> don't remember any of it now. They usually understand the concepts  
> perfectly well enough but by "lay terms" or by no particular name at  
> all.

One of my friend once said "... and by 'programmer' I mean 'category  
theory specialist'".
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Re: Comments from OCaml Hacker Brian Hurt

John Goerzen-3
In reply to this post by Andrew Coppin
On Thu, Jan 15, 2009 at 07:46:02PM +0000, Andrew Coppin wrote:
> John Goerzen wrote:
>
> If we *must* insist on using the most obscure possible name for  
> everything, can we at least write some documentation that doesn't  
> require a PhD to comprehend?? (Anybody who attempts to argue that  
> "monoid" is not actually an obscure term has clearly lost contact with  
> the real world.)

Several people have suggested this, and I think it would go a long way
towards solving the problem.  The problem is: this documentation can
really only be written by those that understand the concepts,
understand how they are used practically, and have the time and
inclination to submit patches.  Experience suggests there may be no
such people out there :-)

> As somebody else said, it basically comes down to this: Who the hell is  
> Haskell actually "for"? If it's seriously intended to be used by  
> programmers, things need to change. And if things aren't going to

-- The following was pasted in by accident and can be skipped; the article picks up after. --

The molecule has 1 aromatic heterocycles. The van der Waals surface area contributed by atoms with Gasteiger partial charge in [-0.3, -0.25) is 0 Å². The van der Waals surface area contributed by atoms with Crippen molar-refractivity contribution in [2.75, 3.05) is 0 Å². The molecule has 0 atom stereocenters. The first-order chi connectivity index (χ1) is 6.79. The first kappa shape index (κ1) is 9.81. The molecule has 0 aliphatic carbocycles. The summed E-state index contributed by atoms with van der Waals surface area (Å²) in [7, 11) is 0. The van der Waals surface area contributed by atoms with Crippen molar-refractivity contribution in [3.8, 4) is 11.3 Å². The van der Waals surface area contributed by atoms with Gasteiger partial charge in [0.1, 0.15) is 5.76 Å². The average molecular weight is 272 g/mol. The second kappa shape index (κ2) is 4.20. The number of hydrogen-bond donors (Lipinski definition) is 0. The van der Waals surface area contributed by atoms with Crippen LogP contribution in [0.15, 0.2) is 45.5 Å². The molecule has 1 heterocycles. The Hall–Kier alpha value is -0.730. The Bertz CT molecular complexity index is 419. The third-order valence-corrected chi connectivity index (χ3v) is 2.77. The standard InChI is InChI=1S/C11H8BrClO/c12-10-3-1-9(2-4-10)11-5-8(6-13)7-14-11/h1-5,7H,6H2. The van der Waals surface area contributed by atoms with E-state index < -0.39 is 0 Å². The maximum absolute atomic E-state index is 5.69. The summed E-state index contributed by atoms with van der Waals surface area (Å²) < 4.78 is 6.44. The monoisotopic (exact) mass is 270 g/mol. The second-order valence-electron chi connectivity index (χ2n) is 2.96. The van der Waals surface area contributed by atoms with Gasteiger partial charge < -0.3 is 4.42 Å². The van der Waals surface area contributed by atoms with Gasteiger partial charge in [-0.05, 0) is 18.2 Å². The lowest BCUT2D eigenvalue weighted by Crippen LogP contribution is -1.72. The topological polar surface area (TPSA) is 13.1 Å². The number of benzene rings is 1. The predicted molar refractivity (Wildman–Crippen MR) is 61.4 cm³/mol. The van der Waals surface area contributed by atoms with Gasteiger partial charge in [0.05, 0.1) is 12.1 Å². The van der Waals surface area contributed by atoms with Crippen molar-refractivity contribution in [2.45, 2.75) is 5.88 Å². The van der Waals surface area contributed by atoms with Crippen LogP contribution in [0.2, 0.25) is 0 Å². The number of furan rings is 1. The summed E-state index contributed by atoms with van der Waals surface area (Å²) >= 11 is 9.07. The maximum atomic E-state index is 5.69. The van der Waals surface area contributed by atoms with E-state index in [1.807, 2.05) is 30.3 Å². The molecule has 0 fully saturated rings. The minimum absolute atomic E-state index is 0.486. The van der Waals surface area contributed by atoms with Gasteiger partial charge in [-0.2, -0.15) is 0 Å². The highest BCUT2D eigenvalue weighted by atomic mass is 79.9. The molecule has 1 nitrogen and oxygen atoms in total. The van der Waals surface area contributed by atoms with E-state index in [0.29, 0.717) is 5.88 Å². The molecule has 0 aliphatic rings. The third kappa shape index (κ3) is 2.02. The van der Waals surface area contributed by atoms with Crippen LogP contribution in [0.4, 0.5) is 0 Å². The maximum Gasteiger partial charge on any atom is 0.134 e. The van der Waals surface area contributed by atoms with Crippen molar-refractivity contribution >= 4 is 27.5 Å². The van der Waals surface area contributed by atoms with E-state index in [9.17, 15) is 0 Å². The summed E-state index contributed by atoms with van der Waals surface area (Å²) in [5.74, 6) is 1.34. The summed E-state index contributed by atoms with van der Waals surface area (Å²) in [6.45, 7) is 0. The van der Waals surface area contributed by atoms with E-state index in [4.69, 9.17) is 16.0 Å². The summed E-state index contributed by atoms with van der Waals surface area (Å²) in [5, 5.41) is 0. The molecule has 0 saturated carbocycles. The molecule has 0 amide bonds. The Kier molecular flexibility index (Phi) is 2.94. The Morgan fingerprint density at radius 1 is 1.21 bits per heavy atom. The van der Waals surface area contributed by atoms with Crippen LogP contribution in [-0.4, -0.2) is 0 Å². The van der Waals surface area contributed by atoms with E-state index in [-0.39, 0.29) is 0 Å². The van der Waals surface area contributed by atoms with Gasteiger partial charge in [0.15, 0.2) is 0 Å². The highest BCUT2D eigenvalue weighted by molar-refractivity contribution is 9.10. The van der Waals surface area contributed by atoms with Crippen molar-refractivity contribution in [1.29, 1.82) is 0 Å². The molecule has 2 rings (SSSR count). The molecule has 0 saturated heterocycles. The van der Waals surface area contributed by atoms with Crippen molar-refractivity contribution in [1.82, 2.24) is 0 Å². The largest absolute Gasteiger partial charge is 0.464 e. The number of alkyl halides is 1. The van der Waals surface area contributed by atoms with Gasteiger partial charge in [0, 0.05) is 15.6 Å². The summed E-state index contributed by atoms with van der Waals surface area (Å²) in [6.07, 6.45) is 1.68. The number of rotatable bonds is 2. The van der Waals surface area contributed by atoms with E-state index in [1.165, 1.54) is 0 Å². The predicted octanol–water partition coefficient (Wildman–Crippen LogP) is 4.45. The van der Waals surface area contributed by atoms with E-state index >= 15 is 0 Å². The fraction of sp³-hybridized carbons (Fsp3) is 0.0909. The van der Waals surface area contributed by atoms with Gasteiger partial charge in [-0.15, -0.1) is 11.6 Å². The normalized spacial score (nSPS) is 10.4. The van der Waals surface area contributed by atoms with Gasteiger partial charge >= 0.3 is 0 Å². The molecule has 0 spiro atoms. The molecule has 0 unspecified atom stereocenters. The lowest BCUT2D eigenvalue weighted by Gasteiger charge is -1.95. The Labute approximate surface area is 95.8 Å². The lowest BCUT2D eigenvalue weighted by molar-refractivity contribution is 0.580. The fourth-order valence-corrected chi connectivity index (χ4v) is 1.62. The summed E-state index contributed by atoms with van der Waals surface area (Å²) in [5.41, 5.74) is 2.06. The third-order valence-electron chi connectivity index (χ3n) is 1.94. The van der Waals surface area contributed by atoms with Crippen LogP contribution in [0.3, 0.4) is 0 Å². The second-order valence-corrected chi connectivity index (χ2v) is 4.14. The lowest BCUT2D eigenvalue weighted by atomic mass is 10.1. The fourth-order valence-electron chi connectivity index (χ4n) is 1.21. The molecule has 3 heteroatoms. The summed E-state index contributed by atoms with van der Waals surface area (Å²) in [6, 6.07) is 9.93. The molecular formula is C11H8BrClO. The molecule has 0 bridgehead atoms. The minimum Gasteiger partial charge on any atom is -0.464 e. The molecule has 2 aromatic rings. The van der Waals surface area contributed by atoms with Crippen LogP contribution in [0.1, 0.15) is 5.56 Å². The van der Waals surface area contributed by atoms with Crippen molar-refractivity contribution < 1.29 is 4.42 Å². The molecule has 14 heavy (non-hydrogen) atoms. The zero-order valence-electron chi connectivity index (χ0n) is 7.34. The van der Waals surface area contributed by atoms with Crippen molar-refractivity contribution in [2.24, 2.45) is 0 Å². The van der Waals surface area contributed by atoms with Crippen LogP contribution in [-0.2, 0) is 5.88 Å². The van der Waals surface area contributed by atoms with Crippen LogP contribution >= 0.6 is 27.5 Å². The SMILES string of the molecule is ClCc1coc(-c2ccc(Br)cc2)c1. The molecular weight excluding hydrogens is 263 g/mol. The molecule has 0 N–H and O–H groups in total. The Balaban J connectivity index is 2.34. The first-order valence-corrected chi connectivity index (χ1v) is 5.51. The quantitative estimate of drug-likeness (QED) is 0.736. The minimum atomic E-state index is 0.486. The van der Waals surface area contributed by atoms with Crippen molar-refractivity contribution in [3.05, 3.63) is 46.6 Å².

> change, then let's all stop pretending that Haskell actually cares about  
> real programmers.

It might surprise you to see me say this, but I don't see this
discussion as necessarily a weakness.  I know of no other language
community out there that has such a strong participation of both
academics and applied users.  This is a great strength.  And, of
course, Haskell's roots are firmly in academia.  

I think there there is a ton of interest in Haskell from the, ahem,
"real world" programmer types.  In fact, it seems to me that's where
Haskell's recent growth has been.  There are a lot of things showing
up on Hackage relating to networking, Unicode encoding, databases, web
apps, and the like.

The nice thing about Haskell is that you get to put the theory in
front of a lot of people that would like to use it to solve immediate
programming problems.  But they will only use it if you can explain it
in terms they understand.